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I want to test in a programmatically way one rule generated from a tree. In the trees the path between the root and a leaf (terminal node) could be interpreted as a rule.

In R, we could use the rpart package and do the following: (In this post, I will use the iris data set, for example purposes only)

library(rpart)
model <- rpart(Species ~ ., data=iris)

With this two lines I got a tree named model, whose class is rpart.object (rpart documentation, page 21). This object has a lot of information, and supports a variety of methods. In particular, the object has a frame variable (which can be accessed in the standard way: model$frame)(idem) and the method path.rpath (rpart documentation, page 7), which gives you the path from the root node to the node of interest (node argument in the function)

The row.names of the frame variable contains the node numbers of the tree. The var column gives the split variable in the node, yval the fitted value and yval2 class probabilities and other information.

> model$frame
           var   n  wt dev yval complexity ncompete nsurrogate     yval2.1     yval2.2     yval2.3     yval2.4     yval2.5     yval2.6     yval2.7
1 Petal.Length 150 150 100    1       0.50        3          3  1.00000000 50.00000000 50.00000000 50.00000000  0.33333333  0.33333333  0.33333333
2       <leaf>  50  50   0    1       0.01        0          0  1.00000000 50.00000000  0.00000000  0.00000000  1.00000000  0.00000000  0.00000000
3  Petal.Width 100 100  50    2       0.44        3          3  2.00000000  0.00000000 50.00000000 50.00000000  0.00000000  0.50000000  0.50000000
6       <leaf>  54  54   5    2       0.00        0          0  2.00000000  0.00000000 49.00000000  5.00000000  0.00000000  0.90740741  0.09259259
7       <leaf>  46  46   1    3       0.01        0          0  3.00000000  0.00000000  1.00000000 45.00000000  0.00000000  0.02173913  0.97826087

But only the marked as <leaf> in the var column are terminal nodes (leafs). In this case the nodes are 2, 6 and 7.

As mentioned above you can use the path.rpart method for extract a rule (this technique is used in the rattle package and in the article Sharma Credit Score, as follows:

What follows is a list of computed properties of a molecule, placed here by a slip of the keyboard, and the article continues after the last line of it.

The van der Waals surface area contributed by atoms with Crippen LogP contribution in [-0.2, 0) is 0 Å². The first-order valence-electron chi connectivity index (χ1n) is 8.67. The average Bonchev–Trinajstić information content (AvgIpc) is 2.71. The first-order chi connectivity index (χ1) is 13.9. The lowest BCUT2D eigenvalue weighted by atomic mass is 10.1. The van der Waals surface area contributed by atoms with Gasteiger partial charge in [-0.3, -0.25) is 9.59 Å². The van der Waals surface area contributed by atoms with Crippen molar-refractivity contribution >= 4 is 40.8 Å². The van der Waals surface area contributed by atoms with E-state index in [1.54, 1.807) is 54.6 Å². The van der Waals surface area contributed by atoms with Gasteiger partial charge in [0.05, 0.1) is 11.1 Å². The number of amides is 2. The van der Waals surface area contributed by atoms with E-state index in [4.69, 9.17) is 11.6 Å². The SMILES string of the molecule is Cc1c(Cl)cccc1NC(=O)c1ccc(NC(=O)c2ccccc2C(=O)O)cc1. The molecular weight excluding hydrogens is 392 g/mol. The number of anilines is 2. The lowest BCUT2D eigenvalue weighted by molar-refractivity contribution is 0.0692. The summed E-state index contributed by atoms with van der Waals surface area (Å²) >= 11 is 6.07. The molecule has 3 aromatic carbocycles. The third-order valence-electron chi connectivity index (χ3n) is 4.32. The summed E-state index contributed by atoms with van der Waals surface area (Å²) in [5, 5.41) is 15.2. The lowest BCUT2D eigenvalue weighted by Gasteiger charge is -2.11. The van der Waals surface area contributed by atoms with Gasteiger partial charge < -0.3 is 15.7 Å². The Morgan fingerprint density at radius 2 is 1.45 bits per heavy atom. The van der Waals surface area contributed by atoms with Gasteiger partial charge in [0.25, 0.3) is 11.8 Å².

Aditionally, the model keeps the values of the predicted value in

predicted.levels <- attr(model, "ylevels")

This value correspond with the column yval in the model$frame data set.

For the leaf with node number 7 (row number 5), the predicted value is

> ylevels[model$frame[5, ]$yval]
[1] "virginica"

and the rule is

> rule <- path.rpart(model, nodes = 7)

 node number: 7 
   root
   Petal.Length>=2.45
   Petal.Width>=1.75

So, the rule could be read as

If Petal.Length >= 2.45 AND Petal.Width >= 1.75 THEN Species = Virginica

I know that I can test (in a testing data set, I will use the iris data set again) how many true positives I have for this rule, subsetting the new data set as follows

> hits <- subset(iris, Petal.Length >= 2.45 & Petal.Width >= 1.75)

and then calculating the confusion matrix

> table(hits$Species, hits$Species == "virginica")

             FALSE TRUE
  setosa         0    0
  versicolor     1    0
  virginica      0   45

(Note: I used the same iris data set as testing)

How I could evaluate the rule in a programmatically way? I could extract the conditions from the rule as follows

> unlist(rule, use.names = FALSE)[-1]
[1] "Petal.Length>=2.45" "Petal.Width>=1.75" 

But, how I can continue from here? I can not use the subset function

Thanks in advance

NOTE: This question has been heavily edited for better clarity

share|improve this question
    
This question is rapidly going to be closed because you really haven't constructed a question or at least not on that conforms to these guidelines. It's not too late to clean it up with some quick edits. –  Tyler Rinker Aug 6 '12 at 16:04
    
Thanks for your comment, I edited the question, maybe it is clearer now? –  nanounanue Aug 6 '12 at 16:08
    
By the way, great link ;) –  nanounanue Aug 6 '12 at 16:09
    
I the critical part in the code above is this rule <- path.rpart(model, nodes=node.number, print.it=FALSE), it returns a list with [1] checking < 2.5 [2] afford< 54, etc. So, what I want is something like true.positives <- length(test.data[rule]), obviously, this code doesn't work. But the idea is there... Any ideas? –  nanounanue Aug 6 '12 at 21:05